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Musician

Grant Stewart

Born:

Born in Toronto, Canada on June 4, 1971, Grant Stewart was exposed to the music of Charlie Parker, Wardell Gray and Coleman Hawkins by his father, a high-school English teacher and semiprofessional guitarist. Father and son often played together for hours on end. It was through these early experiences and his father's encouragement that Stewart first developed a strong ear for melody, style, and improvisation. He began with the alto saxophone at age 10, and when he was 14 his first teacher, noted Toronto bandleader Pete Schofield, invited him to play professionally in Schofield's Big Band. At 17 he switched to the tenor saxophone and was soon playing with such master saxophonists as Pat Labarbara and Bob Mover

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Article: Radio

Derrick Gardner, Logan Richardson & Barry Harris

Read "Derrick Gardner, Logan Richardson & Barry Harris" reviewed by Joe Dimino


We start with a track off of big band director's Derrick Gardner 2020 album Still I Rise. We add some Kansas City spice with Charlie Parker and stellar saxophonist Logan Richardson with music from his Afrofuturism (Whirlwind Recordings, 2021) release. We also take a look at the new work from Matt Moran, Adam Shulman and Grant ...

Album

Blue Heaven

Label: Cellar Live
Released: 2019

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Article: Catching Up With

Michael Weiss: Soul Journey

Read "Michael Weiss: Soul Journey" reviewed by Luke Seabright


Bebop is a complex craft, and like all crafts the only way to get any good at it is by learning from those who mastered it before you. Jamming through the night, getting on to that bandstand and firing away your best improvised lines, jousting with your partners (be they friends or strangers) like in the ...

5

Article: In Pictures

23rd Punta Del Este Jazz Festival In Uruguay (Third Night)

Read "23rd Punta Del Este Jazz Festival In Uruguay (Third Night)" reviewed by Pablo Reyes


For its third night on Saturday, January 5, the 23rd Punta del Este Jazz Festival in Uruguay featured Johnny O'Neal's trío with an homage to Joe Williams. The trio of bassist Mark Lewandowski, drummer Itay Morchi, and pianist/singer O'Neal also welcomed special guest Grant Stewart on tenor saxophone. Pianist Benny Green's trio with bassist David Wong ...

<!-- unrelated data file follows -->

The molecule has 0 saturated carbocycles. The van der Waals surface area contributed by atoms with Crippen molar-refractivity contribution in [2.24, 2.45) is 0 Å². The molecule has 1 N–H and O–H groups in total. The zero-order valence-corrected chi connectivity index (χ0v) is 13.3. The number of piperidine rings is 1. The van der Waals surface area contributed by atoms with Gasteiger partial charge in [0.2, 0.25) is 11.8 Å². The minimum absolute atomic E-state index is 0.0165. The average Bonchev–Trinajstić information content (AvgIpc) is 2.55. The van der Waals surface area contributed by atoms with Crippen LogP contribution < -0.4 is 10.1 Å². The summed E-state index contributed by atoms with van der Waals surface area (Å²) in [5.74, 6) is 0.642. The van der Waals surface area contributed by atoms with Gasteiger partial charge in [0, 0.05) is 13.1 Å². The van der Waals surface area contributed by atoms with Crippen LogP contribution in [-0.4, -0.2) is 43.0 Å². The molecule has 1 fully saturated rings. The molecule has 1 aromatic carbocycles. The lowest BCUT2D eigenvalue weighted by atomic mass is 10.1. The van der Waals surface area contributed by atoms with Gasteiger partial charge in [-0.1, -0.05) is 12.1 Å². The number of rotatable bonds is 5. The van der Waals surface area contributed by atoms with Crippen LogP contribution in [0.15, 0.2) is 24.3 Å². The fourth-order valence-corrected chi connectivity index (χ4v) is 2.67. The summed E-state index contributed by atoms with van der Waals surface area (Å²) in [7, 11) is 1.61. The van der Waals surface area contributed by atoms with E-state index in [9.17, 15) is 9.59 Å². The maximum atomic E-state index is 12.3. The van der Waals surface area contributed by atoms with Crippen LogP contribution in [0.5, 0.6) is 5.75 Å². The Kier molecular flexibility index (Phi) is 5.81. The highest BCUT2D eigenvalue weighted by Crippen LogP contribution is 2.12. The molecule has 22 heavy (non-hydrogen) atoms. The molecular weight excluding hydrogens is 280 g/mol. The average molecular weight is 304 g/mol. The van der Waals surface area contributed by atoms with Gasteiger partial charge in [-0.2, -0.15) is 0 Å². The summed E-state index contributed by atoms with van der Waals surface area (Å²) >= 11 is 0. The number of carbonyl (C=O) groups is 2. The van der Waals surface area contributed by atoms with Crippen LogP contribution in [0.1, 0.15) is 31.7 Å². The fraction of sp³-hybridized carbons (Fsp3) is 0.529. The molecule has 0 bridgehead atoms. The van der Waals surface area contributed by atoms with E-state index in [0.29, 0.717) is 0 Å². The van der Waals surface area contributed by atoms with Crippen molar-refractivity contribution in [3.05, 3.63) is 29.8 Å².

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Article: In Pictures

23th Punta del Este Jazz in Uruguay (First Night)

Read "23th Punta del Este Jazz in Uruguay (First Night)" reviewed by Pablo Reyes


Photographs from the first night of the 23rd version of the Jazz Festival of Punta del Este in Uruguay. Performances by Amigos de El Sosiego (The Music of Lee Morgan) with David Feldman: piano; Popo Romano: double bass; Pipi Piazzolla: drums; Nicolás Mora: guitar; Diego Urcola: trumpet with Alex Brown: violin; Jessé Sadoc: trumpet. The Al ...

7

Article: Album Review

Sam Dillon: Out in the Open

Read "Out in the Open" reviewed by Jack Bowers


One thing that must be said for Cory Weeds, the head man at Canada's Cellar Live Records: he knows talent when he sees and hears it. Tenor saxophonist Sam Dillon, who leads an excellent quartet on Out in the Open, his debut recording for Cellar Live, is a case in point. While Dillon is essentially unknown ...

5

Article: Album Review

Salvo Losappio: Long Story Short

Read "Long Story Short" reviewed by Jack Bowers


Although Long Story Short is an entirely appropriate title for Italian-born tenor saxophonist Salvo Losappio's debut CD as leader, as its playing time is a lean LP-like thirty-eight minutes, Rush Job might have been an even better one. Losappio's name and face adorn the front cover of the album, which names his four sidemen but does ...

3

Article: Album Review

Introducing Phil Stewart: Melodious Drum

Read "Melodious Drum" reviewed by Jack Bowers


Cellar Live Records continues its run of admirable mainstream albums with Melodious Drum, Canadian-born and New York City-based Phil Stewart's debut as leader of his own groups, which range from trio to sextet. It's an interesting title, as Stewart's drums may be congenial but aren't melodious in the manner of, say, Jeff Hamilton, Ed Thigpen, Shelly ...

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Article: Album Review

The Scott Hamilton Trio: Live at Pyatt Hall

Read "Live at Pyatt Hall" reviewed by Jack Bowers


Even though the Swing Era vanished long ago into the mists of time, likely never to return, it continues to have its champions, especially on the tenor saxophone: masters such as Harry Allen, Ken Peplowski, Grant Stewart, Cory Weeds (who owns the Cellar Live label and produced this splendid album) and last but by no means ...


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